|Publication number||US5305277 A|
|Application number||US 07/690,738|
|Publication date||Apr 19, 1994|
|Filing date||Apr 24, 1991|
|Priority date||Apr 24, 1991|
|Also published as||EP0510833A2, EP0510833A3|
|Publication number||07690738, 690738, US 5305277 A, US 5305277A, US-A-5305277, US5305277 A, US5305277A|
|Inventors||Michael T. Derwin, Brenda M. Ozaki, William A. Wall|
|Original Assignee||International Business Machines Corporation|
|Export Citation||BiBTeX, EndNote, RefMan|
|Patent Citations (6), Referenced by (38), Classifications (7), Legal Events (4)|
|External Links: USPTO, USPTO Assignment, Espacenet|
This invention relates to the field of data processing, and, more particularly, to an improved address decoder having latched and unlatched modes of address decoding to support system operation over a wide range of system operating frequencies.
In a data processing system having a synchronous bus, memory and I/O addresses are transmitted over the bus during clocked bus cycles. There is a time delay between the start of a bus cycle and when address signals being placed on the bus become valid, which is known as the "address delay time". Logic which interfaces to a synchronous bus usually performs an address decode in one of two ways. The address signals from the bus are either decoded directly without being latched or such signals are first latched by the receiving device and then decoded. The choice of implementation is driven by factors such as frequency of operation and address delay time. Direct unlatched decoding is often chosen since unlatched decoded addresses are available earlier than latched decoded addresses. However, if the decoded addresses are fed to other synchronous logic, e.g., a state machine, the decoding time must be less than the time of the clock period minus the address delay time. If the addresses are first latched before being fed to other clocked logic, the address decoding time is extended by one full clock period. A decoder is comprised of combinational logic, and the decoder path delay is determined by the technology and the number of levels of logic. Since decoding time is often a critical timing parameter and may be quite complex, the unlatched method of address decode limits the operational frequency of the logic.
In the known prior art, an address decoder was designed to operate in only one way dependent upon its technology and system operational frequency. While latched decoding could be used for both slow and fast systems, its use in a slow system might degrade performance. On the other hand, unlatched decoding is faster in slow systems but cannot be used in fast systems. The invention is designed to overcome such limitations of the prior art by providing an address decoder operable to decode addresses selectively in either one of two modes, latched or unlatched, and thereby allow the decoder to be used in an optimal fashion over a wide range of operational frequencies.
The closest known patents are U.S. Pat. Nos. 4,750,839-Wang et al and 4,766,572-Kobayashi. U.S. Pat. No. 4,750,839 is entitled a "SEMICONDUCTOR MEMORY WITH STATIC COLUMN DECODE AND PAGE MODE ADDRESSING CAPABILITY", and discloses circuitry for either latching a column address before it is decoded or transmitting an unlatched column address directly to a decoder. Selection of whether the address is to be latched is not dependent on operational speed but upon the order in which a row address strobe and a column address strobe are received. U.S. Pat. No. 4,766,572 is entitled a "SEMICONDUCTOR MEMORY HAVING A BYPASSABLE DATA OUTPUT LATCH". Such latch is selectively settable to determined whether the data read from memory is latched or not. Such teaching does not deal with decoding addresses.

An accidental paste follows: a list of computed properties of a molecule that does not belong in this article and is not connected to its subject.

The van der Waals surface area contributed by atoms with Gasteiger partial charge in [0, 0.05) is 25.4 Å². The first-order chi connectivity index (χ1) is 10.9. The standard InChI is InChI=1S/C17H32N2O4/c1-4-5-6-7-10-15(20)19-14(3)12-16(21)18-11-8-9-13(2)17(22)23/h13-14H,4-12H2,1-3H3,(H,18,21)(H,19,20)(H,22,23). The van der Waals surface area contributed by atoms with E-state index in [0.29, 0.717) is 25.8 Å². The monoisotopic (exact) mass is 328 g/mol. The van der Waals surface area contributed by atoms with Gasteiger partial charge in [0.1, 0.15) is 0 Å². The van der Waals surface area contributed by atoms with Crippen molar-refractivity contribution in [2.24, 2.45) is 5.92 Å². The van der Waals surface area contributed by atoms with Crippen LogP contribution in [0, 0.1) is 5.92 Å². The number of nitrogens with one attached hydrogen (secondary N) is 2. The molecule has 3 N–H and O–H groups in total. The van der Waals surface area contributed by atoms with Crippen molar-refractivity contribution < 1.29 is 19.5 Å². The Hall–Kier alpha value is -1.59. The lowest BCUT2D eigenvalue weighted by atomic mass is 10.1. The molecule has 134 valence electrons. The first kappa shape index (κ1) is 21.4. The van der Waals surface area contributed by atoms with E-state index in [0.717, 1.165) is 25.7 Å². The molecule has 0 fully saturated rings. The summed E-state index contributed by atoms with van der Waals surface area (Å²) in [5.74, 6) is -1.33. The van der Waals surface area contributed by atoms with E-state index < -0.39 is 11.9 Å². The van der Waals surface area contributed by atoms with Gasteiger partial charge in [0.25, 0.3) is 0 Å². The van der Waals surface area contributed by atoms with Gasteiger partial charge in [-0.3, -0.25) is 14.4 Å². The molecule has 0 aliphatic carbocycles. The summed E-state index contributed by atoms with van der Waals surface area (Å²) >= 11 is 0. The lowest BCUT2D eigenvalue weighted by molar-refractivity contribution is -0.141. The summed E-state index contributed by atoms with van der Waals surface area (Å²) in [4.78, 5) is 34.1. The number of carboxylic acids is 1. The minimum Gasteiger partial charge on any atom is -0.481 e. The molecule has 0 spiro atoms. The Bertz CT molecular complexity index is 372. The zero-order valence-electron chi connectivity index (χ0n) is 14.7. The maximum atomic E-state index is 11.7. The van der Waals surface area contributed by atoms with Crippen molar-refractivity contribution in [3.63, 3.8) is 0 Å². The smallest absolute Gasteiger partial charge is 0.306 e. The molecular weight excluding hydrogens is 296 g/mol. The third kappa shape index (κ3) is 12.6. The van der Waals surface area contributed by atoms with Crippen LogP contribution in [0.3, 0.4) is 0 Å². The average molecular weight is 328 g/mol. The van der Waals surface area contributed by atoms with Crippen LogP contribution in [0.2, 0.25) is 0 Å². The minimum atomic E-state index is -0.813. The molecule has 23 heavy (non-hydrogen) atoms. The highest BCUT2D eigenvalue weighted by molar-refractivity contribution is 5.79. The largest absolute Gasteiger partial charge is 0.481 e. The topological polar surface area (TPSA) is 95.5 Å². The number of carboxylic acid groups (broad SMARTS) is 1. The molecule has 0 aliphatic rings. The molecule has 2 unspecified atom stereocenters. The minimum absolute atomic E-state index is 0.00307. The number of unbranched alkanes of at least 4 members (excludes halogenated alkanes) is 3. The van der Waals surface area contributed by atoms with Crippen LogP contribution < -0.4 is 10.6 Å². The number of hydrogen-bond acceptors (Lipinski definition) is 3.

One of the objects of the invention is to provide an improved address decoder having an expanded operational frequency range so that the decoder can be used in a data processing system with microprocessors which operate at different system frequencies.
Another object of the invention is to provide an improved address decoder operational across a wide range of system frequencies to selectively decode latched and unlatched addresses.
Yet another object of the invention is to provide an improved decoder that operates in an unlatched address decoding mode at lower system frequencies and in a latched address decoding mode at higher system frequencies thereby allowing an optimal decode method to be used at both low and high frequencies.
Still another object of the invention is to provide an improved address decoder that is operable in either one of two modes, an unlatched mode and a latched mode, dependent upon the system frequency.
A further object of an alternate embodiment of the invention is to provide an improved address decoder in which a latched mode or an unlatched mode of operation is either programmed or automatically selected in accordance with the system operating frequency.
Briefly, in accordance with the invention, an address decoder is connected between an address bus and a device that is being addressed. The decoder comprises latches for latching addresses from the address bus. A decoder is connected to the address bus and to the latches, the decoder being selectively operable in an unlatched mode or a latched mode.